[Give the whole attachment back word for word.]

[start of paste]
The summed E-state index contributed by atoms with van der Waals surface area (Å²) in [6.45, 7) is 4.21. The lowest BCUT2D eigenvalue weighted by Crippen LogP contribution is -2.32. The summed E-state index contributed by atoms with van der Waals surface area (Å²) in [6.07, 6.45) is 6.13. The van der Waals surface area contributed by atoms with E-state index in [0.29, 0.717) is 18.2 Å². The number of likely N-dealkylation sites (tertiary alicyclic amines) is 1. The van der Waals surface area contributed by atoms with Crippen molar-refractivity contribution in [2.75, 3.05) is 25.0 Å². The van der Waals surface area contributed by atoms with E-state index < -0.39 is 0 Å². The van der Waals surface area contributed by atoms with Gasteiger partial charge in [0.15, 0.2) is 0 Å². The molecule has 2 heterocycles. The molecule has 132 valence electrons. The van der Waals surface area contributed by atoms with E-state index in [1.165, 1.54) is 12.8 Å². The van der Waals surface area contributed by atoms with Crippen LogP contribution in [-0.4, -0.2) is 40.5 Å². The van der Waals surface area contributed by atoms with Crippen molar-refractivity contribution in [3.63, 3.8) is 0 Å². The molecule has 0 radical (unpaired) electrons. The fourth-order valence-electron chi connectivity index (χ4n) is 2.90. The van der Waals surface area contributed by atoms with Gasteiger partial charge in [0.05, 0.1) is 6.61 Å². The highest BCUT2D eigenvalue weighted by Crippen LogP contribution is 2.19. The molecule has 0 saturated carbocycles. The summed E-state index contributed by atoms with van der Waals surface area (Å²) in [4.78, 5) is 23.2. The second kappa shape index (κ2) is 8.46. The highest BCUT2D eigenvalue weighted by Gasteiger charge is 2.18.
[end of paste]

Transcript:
The summed E-state index contributed by atoms with van der Waals surface area (Å²) in [6.45, 7) is 4.21. The lowest BCUT2D eigenvalue weighted by Crippen LogP contribution is -2.32. The summed E-state index contributed by atoms with van der Waals surface area (Å²) in [6.07, 6.45) is 6.13. The van der Waals surface area contributed by atoms with E-state index in [0.29, 0.717) is 18.2 Å². The number of likely N-dealkylation sites (tertiary alicyclic amines) is 1. The van der Waals surface area contributed by atoms with Crippen molar-refractivity contribution in [2.75, 3.05) is 25.0 Å². The van der Waals surface area contributed by atoms with E-state index < -0.39 is 0 Å². The van der Waals surface area contributed by atoms with Gasteiger partial charge in [0.15, 0.2) is 0 Å². The molecule has 2 heterocycles. The molecule has 132 valence electrons. The van der Waals surface area contributed by atoms with E-state index in [1.165, 1.54) is 12.8 Å². The van der Waals surface area contributed by atoms with Crippen LogP contribution in [-0.4, -0.2) is 40.5 Å². The van der Waals surface area contributed by atoms with Crippen molar-refractivity contribution in [3.63, 3.8) is 0 Å². The molecule has 0 radical (unpaired) electrons. The fourth-order valence-electron chi connectivity index (χ4n) is 2.90. The van der Waals surface area contributed by atoms with Gasteiger partial charge in [0.05, 0.1) is 6.61 Å². The highest BCUT2D eigenvalue weighted by Crippen LogP contribution is 2.19. The molecule has 0 saturated carbocycles. The summed E-state index contributed by atoms with van der Waals surface area (Å²) in [4.78, 5) is 23.2. The second kappa shape index (κ2) is 8.46. The highest BCUT2D eigenvalue weighted by Gasteiger charge is 2.18.